We're often asked why we charge on a cost-per-click basis instead of taking a cut of revenue based on a view-through attribution model as so many (but not all) of our competitors do. What's wrong with CPA based on view-throughs with a 30-day look-back? Well, there's nothing inherently wrong with that model--any model can work for client and vendor if you can measure the right things--but for most of our clients, it's not the best choice.
There are plenty of articles on the potential pitfalls and challenges of view-through tracking. For a quick primer, read this article on CMO.com: Different Views of View-Through Tracking.
The problem with view-through attribution is that most advertisers aren't set up to measure the real impact those views have on sales. In our experience it is unlikely that the advertiser is doing sufficient modeling to truly understand how many of those views are really leading to conversions. As the article on CMO.com notes, just because an ad was served to a customer does not mean they even saw it. In fact, some less-scrupulous CPA companies buy a large volume of very cheap, below-the fold ads that are never seen, because it puts them in the conversion path and they get paid on the view-through conversion despite having nothing whatsoever to do with the sale. Some of these ads are even tiny little text links at the bottom of pages that have no real value.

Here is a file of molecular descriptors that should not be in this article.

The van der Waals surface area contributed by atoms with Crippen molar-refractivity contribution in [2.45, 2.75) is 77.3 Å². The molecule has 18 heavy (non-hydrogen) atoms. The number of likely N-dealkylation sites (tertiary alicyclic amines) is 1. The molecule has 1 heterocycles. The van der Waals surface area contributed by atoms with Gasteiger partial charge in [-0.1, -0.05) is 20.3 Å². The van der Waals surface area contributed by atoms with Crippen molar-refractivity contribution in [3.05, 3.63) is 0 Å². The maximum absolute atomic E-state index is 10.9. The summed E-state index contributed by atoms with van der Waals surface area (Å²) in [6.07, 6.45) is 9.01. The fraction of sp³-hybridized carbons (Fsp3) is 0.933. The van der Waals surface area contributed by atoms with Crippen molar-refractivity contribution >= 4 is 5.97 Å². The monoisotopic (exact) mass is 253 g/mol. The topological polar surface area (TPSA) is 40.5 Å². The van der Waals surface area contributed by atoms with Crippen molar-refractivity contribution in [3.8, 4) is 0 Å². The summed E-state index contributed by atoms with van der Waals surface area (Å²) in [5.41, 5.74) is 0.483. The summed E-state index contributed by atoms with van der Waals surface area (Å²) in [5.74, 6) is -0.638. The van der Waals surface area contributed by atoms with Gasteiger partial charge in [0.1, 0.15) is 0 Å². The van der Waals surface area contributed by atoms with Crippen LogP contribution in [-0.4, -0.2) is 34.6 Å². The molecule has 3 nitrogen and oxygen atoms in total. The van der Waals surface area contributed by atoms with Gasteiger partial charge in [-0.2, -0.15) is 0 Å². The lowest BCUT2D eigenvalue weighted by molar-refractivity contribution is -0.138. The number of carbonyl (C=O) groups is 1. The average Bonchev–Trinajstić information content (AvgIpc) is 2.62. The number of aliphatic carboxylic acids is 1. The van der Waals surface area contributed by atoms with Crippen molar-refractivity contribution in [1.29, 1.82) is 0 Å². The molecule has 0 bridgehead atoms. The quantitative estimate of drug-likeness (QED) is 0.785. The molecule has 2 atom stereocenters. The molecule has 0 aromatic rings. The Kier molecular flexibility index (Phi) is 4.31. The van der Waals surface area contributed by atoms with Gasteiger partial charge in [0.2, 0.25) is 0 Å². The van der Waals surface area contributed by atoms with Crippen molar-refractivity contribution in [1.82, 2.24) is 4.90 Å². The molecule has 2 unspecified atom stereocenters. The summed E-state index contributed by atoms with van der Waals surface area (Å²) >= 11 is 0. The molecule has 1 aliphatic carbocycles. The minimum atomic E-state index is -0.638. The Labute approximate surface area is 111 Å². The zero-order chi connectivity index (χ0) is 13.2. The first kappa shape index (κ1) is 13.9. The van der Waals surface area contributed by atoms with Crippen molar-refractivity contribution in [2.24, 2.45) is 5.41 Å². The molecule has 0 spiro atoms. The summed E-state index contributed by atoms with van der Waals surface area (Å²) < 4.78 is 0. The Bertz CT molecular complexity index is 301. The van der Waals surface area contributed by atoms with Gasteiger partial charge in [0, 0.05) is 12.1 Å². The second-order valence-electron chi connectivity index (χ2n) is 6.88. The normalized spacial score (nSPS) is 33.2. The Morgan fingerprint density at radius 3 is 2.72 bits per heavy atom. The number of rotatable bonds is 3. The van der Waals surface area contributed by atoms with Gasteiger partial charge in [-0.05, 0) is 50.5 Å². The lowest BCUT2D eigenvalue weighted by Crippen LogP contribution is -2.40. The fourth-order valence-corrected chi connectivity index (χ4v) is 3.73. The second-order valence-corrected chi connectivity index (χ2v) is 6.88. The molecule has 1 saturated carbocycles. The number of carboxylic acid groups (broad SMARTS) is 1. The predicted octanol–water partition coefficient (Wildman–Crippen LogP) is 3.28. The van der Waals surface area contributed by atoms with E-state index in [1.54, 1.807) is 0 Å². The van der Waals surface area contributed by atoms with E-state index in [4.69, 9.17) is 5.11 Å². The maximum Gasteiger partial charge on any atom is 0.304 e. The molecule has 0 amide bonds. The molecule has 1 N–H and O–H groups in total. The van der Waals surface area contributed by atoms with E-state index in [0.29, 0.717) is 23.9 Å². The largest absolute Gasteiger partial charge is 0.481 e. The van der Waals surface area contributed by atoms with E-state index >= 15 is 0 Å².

If an advertiser sets up decent modeling, where they are tracking all the marketing messages a consumer is exposed to, or performing lift analysis with control groups, and their contract with a vendor recognizes these models so that they pay where real value is delivered, a CPA model using view-through data may be attractive. Most of our clients do not have the resources or expertise to perform that analysis, however. So a CPC model makes more sense.
When a click is the relevant action, you eliminate a lot of uncertainty. You know the consumer engaged with the ad and visited the client site as a result. The ad position is no longer an issue, and there's no longer a question as to whether the consumer saw and was influenced to some degree by the ad. The question now is simply how many of those people convert, and whether the overall return on ad spend across all marketing efforts is working for the client. (That, by the way, is a better way to look at attribution and return than 'last-click' attribution, which unrealistically assumes that a consumer was only influenced by the very last interaction with the advertiser, not by all of them.) We still provide our clients with all the data they need on impressions and view-through conversions to build into their modeling, we just don't charge them based on that data.
Using CPC is, for most advertisers, the clearest relationship between marketing dollars spent and value received.